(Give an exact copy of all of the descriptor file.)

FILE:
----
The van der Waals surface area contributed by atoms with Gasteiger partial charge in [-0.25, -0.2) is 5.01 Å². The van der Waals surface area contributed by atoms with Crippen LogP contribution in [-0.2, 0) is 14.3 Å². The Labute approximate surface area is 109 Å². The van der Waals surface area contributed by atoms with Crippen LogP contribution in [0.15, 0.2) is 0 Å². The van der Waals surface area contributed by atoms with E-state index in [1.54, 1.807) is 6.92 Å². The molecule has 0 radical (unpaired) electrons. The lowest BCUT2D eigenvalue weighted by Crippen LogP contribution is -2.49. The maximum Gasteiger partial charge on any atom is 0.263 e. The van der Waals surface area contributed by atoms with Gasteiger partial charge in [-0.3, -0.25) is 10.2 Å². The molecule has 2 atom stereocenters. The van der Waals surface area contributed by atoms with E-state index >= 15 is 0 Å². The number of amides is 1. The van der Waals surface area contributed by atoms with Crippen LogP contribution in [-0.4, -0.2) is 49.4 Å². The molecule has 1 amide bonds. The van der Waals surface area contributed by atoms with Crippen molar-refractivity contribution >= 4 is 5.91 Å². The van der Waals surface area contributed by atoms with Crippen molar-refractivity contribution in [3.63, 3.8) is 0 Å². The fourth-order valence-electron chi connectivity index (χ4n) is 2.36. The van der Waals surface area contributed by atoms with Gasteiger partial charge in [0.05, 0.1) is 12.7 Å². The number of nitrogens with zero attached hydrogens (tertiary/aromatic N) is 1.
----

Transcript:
The van der Waals surface area contributed by atoms with Gasteiger partial charge in [-0.25, -0.2) is 5.01 Å². The van der Waals surface area contributed by atoms with Crippen LogP contribution in [-0.2, 0) is 14.3 Å². The Labute approximate surface area is 109 Å². The van der Waals surface area contributed by atoms with Crippen LogP contribution in [0.15, 0.2) is 0 Å². The van der Waals surface area contributed by atoms with E-state index in [1.54, 1.807) is 6.92 Å². The molecule has 0 radical (unpaired) electrons. The lowest BCUT2D eigenvalue weighted by Crippen LogP contribution is -2.49. The maximum Gasteiger partial charge on any atom is 0.263 e. The van der Waals surface area contributed by atoms with Gasteiger partial charge in [-0.3, -0.25) is 10.2 Å². The molecule has 2 atom stereocenters. The van der Waals surface area contributed by atoms with E-state index >= 15 is 0 Å². The number of amides is 1. The van der Waals surface area contributed by atoms with Crippen LogP contribution in [-0.4, -0.2) is 49.4 Å². The molecule has 1 amide bonds. The van der Waals surface area contributed by atoms with Crippen molar-refractivity contribution >= 4 is 5.91 Å². The van der Waals surface area contributed by atoms with Crippen molar-refractivity contribution in [3.63, 3.8) is 0 Å². The fourth-order valence-electron chi connectivity index (χ4n) is 2.36. The van der Waals surface area contributed by atoms with Gasteiger partial charge in [0.05, 0.1) is 12.7 Å². The number of nitrogens with zero attached hydrogens (tertiary/aromatic N) is 1.